Katie Couric is opening up about her past struggle with bulimia.
The legendary journalist and former TODAY anchor shares the details of her eating disorder in her new memoir, “Going There,” out Oct. 26. While discussing the book with People, Couric said, like many in her generation, she began obsessing about her weight as a young woman.
“I think there was an aspect of perfectionism and high achieving that was very much a part of our family and that contributed to my discontent about my body,” recalled Couric, 64. “There was so much pressure on women, and dieting was so much a part of the culture. Having older sisters and watching them kind of subsist on Tab and cottage cheese. I remember after college I said, ‘I’ve lost 10 pounds.’ and my sister said, ‘Keep going!’”
In the 1980s, Couric became aware of how harmful eating disorders were, and she began focusing on healing herself. “I really just started to understand how dangerous it was. When Karen Carpenter died (of heart failure caused by years of anorexia) in 1983, it shook me to the core,” she recalls.
Couric said her relationship with food is healthier now.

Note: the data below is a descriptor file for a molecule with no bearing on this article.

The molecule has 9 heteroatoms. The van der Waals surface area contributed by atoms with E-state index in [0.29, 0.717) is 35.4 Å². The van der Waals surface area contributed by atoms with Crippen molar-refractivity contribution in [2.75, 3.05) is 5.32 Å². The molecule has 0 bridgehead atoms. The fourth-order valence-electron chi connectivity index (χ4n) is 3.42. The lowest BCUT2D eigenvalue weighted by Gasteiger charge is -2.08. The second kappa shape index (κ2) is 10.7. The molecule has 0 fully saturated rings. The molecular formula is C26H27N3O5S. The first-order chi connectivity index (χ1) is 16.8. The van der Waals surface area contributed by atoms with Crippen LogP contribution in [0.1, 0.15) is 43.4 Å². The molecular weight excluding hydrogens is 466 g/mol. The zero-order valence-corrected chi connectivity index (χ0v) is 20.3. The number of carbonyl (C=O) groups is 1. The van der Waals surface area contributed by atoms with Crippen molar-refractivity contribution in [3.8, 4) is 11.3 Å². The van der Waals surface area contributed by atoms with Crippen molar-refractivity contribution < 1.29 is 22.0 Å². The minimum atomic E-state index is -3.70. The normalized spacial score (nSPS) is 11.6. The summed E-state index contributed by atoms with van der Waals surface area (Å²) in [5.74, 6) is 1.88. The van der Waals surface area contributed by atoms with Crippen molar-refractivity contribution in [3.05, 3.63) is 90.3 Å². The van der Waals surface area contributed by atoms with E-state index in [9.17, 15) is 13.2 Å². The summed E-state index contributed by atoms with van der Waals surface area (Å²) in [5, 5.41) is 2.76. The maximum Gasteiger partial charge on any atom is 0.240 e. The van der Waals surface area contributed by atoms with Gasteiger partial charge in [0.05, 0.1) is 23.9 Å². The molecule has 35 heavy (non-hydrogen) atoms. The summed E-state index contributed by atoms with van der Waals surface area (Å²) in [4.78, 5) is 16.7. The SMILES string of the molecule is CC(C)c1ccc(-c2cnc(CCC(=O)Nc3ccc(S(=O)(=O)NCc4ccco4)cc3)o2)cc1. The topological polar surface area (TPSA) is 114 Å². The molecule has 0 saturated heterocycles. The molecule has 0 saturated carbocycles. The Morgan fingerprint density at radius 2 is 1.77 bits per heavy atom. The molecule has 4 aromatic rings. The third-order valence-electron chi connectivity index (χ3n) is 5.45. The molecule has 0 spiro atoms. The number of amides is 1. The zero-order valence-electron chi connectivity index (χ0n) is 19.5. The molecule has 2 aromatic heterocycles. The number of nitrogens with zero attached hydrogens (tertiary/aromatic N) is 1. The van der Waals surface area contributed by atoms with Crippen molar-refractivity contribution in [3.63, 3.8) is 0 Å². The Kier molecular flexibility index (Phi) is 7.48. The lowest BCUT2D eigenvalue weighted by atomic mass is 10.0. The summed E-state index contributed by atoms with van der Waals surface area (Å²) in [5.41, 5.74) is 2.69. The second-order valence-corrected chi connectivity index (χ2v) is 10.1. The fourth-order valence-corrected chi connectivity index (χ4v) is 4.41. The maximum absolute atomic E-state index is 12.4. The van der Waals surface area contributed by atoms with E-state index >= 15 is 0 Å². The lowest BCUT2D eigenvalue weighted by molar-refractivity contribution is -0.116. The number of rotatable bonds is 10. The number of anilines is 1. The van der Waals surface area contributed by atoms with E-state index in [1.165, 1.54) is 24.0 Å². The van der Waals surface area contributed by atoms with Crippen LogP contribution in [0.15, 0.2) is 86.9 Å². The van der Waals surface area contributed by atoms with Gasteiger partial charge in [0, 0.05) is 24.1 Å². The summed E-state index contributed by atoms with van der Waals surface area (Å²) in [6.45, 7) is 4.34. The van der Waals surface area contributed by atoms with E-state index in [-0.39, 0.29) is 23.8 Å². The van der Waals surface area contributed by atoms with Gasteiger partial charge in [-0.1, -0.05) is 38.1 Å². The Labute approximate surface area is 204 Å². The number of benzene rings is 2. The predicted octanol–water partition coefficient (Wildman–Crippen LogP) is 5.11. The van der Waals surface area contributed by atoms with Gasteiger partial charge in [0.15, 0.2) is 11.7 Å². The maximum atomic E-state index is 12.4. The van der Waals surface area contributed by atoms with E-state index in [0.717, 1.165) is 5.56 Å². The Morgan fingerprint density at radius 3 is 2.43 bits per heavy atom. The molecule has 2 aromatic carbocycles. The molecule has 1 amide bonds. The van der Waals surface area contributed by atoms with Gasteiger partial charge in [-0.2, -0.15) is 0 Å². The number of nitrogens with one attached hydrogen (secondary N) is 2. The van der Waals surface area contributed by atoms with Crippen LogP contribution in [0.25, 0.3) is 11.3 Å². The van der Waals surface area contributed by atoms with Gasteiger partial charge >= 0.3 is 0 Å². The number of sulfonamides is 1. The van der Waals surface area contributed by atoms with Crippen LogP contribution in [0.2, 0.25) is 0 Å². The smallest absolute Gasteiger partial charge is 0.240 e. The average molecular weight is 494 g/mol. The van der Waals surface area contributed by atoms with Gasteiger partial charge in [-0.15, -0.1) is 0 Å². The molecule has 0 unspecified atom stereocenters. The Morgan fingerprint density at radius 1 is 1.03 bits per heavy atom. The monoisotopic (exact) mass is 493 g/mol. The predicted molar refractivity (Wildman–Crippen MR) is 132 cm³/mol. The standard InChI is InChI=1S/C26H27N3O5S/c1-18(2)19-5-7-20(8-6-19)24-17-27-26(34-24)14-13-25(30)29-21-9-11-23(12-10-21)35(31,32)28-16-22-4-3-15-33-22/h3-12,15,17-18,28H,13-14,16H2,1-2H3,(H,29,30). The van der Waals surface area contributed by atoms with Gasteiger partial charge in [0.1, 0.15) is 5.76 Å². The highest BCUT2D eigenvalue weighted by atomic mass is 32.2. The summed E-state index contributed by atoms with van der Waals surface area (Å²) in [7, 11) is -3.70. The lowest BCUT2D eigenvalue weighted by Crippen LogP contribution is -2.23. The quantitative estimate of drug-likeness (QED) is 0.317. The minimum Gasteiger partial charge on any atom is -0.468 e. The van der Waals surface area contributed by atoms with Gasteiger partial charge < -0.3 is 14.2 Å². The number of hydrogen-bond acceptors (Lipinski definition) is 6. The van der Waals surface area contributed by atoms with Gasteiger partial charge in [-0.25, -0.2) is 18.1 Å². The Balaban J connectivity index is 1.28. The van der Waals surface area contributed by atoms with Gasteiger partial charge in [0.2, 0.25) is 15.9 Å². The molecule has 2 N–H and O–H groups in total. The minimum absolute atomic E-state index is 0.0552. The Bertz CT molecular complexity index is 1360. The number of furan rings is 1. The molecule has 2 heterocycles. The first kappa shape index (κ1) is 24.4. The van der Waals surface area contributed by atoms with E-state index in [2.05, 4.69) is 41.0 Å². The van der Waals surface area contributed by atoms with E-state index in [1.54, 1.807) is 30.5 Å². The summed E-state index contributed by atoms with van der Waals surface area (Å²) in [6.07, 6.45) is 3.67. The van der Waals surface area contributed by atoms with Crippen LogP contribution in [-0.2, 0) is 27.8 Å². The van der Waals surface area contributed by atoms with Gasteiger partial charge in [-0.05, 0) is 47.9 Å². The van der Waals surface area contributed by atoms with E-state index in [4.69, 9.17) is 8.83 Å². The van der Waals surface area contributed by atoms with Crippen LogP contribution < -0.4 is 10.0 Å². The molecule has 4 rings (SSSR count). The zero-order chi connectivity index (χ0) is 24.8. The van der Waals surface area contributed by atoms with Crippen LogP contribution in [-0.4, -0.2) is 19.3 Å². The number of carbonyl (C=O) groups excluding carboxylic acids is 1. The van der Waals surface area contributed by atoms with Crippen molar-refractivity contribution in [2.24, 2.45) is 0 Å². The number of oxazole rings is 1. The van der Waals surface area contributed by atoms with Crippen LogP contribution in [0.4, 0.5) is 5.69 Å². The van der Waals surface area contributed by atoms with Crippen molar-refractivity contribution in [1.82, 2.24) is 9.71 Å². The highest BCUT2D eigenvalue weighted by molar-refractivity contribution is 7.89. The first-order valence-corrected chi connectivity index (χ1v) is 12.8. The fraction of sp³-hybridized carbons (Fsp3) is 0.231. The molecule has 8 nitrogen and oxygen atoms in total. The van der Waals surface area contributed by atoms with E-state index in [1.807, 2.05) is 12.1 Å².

“Food still plays a slightly outsized role in my consciousness, but not nearly as much as it did,” she said, adding, “I have a weakness for Tate’s chocolate chip cookies.”
As for numbers on a scale, those can still trigger a response so Couric opts to avoid them.
“I haven’t gotten on a scale in five years. And when I go to the doctor, I weigh myself backwards — I look out. Sometimes I flat-out refuse. I don’t want it to ruin my day,” Couric revealed.
Because of her experience, Couric has been mindful about teaching daughters Ellie, 30, and Caroline, 25, to embrace their bodies.
“I do the best I can,” she said. “I think probably some of my own neuroses were channeled to them, but I try to emphasize healthy eating and taking care of yourself.”
Couric previously discussed her struggle with bulimia in 2012 on her syndicated talk show “Katie” while interviewing pop star Demi Lovato, who’s been candid about their own past eating disorder.
“I wrestled with bulimia all through college and for two years after that,” Couric said. “And I know this rigidity, this feeling that if you eat one thing that’s wrong, you’re full of self-loathing and then you punish yourself, whether it’s one cookie or a stick of gum that isn’t sugarless, that I would sometimes beat myself up for that.”